I'm changing the head gasket on a 99 ranger. I don't know why it overheated in the first place. There has to be a cause, right?

I was cleaning up the top of the engine block to put the heads back on and noticed this hole in the water pump gasket.

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Also the outside of the water pump has spots on it that you might expect to see it it had been exposed to water.

Do I need to replace that gasket? The hole doesn't go all the way through the gasket. It's maybe 3-4mm deep. Could the water pump be bad and that is what caused the blown head gasket in the first place? A water pump is only $40 but I'd prefer not to do any more work than I have to.

*It might be worth noting there are some rust flakes down in the flutes (? the holes on the top of the engine block that you can look down into and see coolant) so maybe it's a good idea to take off the pump anyhow to get some of that out of there?

EDIT - It looks like I got very lucky. I'm not a mechanic and don't really know what I'm doing. That little gap in the gasket got me to replace the water pump, even if my motivations were wrong. Well the old water pump was WRECKED! I doubt it was able to push much coolant and maybe it was what caused the engine to overheat in the first place.

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  • 1
    It will never be easier to get to that pump…
    – dlu
    Jul 26, 2016 at 19:32
  • Do you know if you have to replace the bolts or torque to a certain value? Jul 26, 2016 at 19:43
  • 1
    Not off hand. It seems unlikely to me that you'd need to replace the bolts, and I'd suspect that the torque value is just "the usual" for a bolt of that size and whatever the material it is going it is (e.g., it might be lower for aluminum than for cast iron).
    – dlu
    Jul 26, 2016 at 19:45
  • 1
    Wow, that pump looks horrible... Jul 27, 2016 at 8:23
  • 1
    OMG! I so want to use an emoticon, but I have no idea how. I would investigate whether the proper coolant was used. I've never see even a stamped pump rotor degraded to that level. wicked You can imagine that pump didn't pump. Might make a good Margarita or Bloody Mary, but certainly isn't going to circulate coolant.
    – SteveRacer
    Jul 28, 2016 at 4:19

2 Answers 2


There are typically two ways to tell if a water pump is bad.

  1. The water pump won't turn.

  2. The water pump is leaking.

In the event of a water pump not turning, the belt driving it will usually be ruined so that's usually easily diagnosed. With the belt off of it, the water pump should be able to be turned by hand. If the water pump is leaking, that's also pretty evident once you've gone as far into the engine as you have.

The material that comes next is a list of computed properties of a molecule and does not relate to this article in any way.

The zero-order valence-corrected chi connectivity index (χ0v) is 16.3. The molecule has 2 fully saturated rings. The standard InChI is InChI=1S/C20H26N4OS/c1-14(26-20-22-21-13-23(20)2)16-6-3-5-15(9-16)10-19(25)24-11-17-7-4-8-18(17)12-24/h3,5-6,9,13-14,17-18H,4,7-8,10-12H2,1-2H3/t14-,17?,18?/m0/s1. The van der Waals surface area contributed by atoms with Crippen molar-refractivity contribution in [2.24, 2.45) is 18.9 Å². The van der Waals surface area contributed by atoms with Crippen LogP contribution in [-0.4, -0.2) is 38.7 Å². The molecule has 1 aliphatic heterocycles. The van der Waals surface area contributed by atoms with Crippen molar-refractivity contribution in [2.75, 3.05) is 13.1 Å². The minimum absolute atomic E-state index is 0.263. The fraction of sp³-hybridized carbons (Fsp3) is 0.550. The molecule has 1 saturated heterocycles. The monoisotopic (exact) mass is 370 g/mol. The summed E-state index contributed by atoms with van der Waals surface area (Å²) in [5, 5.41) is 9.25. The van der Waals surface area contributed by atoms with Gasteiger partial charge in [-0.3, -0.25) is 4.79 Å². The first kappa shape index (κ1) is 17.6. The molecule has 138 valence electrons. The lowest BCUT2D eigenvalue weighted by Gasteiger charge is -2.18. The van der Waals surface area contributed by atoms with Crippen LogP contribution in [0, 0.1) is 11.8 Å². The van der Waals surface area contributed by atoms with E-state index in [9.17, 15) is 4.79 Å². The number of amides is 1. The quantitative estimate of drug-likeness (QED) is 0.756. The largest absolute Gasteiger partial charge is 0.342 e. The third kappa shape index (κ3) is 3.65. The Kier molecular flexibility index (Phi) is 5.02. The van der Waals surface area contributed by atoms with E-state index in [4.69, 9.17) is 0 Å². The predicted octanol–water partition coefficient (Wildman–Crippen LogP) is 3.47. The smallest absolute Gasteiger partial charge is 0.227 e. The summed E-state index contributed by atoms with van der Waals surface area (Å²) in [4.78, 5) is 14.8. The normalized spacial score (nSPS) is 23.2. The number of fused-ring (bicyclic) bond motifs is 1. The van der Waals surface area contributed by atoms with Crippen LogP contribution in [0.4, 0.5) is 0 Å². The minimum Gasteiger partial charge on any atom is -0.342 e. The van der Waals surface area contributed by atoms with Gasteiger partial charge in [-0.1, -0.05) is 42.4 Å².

To agree with dlu's comment, you'll never be closer to the water pump than you are now with the work you've already done. If you've successfully replaced the head gaskets then replacing the water pump should be no problem. If the pump doesn't leak and it still turns freely then you can just replace the gasket if you think the hole is something to worry about.

When that close to the water pump, you may as well just replace it since they are not built to last the entire life of the car. Most timing belt replacement kits come with a water pump as well as they go hand in hand when replacing. (thanks, dlu)

  • 4
    Water pumps are "consumables" – don't know about your vehicle but on a VW diesel 100,000 to 200,000 miles on the water pump is about all you can expect. Since changing the water pump is more or less the same project as doing the timing belt, they tend to get replaced every belt change or every other one. So, you might give some thought to the miles you've got on the vehicle and consider replacing it "just in case."
    – dlu
    Jul 26, 2016 at 19:55
  • @dlu I'm not sure if your comment was meant for me or not, but I agree. When that close to the pump you may as well just replace it since they are not built to last the life of the vehicle. I've added that to my answer. +1
    – Dalton D
    Jul 26, 2016 at 20:45
  • There is another failure I've experienced. I had a water pump with plastic vanes. The vanes cracked, and if they were spinning, were not spinning at the appropriate speed. Everything looked fine from the outside. I've also heard about the vanes wearing down, but I don't know if that's still a thing on modern water pumps.
    – rpmerf
    Jul 27, 2016 at 12:18

I think one technical proper way to test the water pump for leakage would be to pressure test the cooling system and observe for leakage When the water pump can be Visually assessible so well That test would only miss a water pump failure if the impeller is disconnected from the shaft

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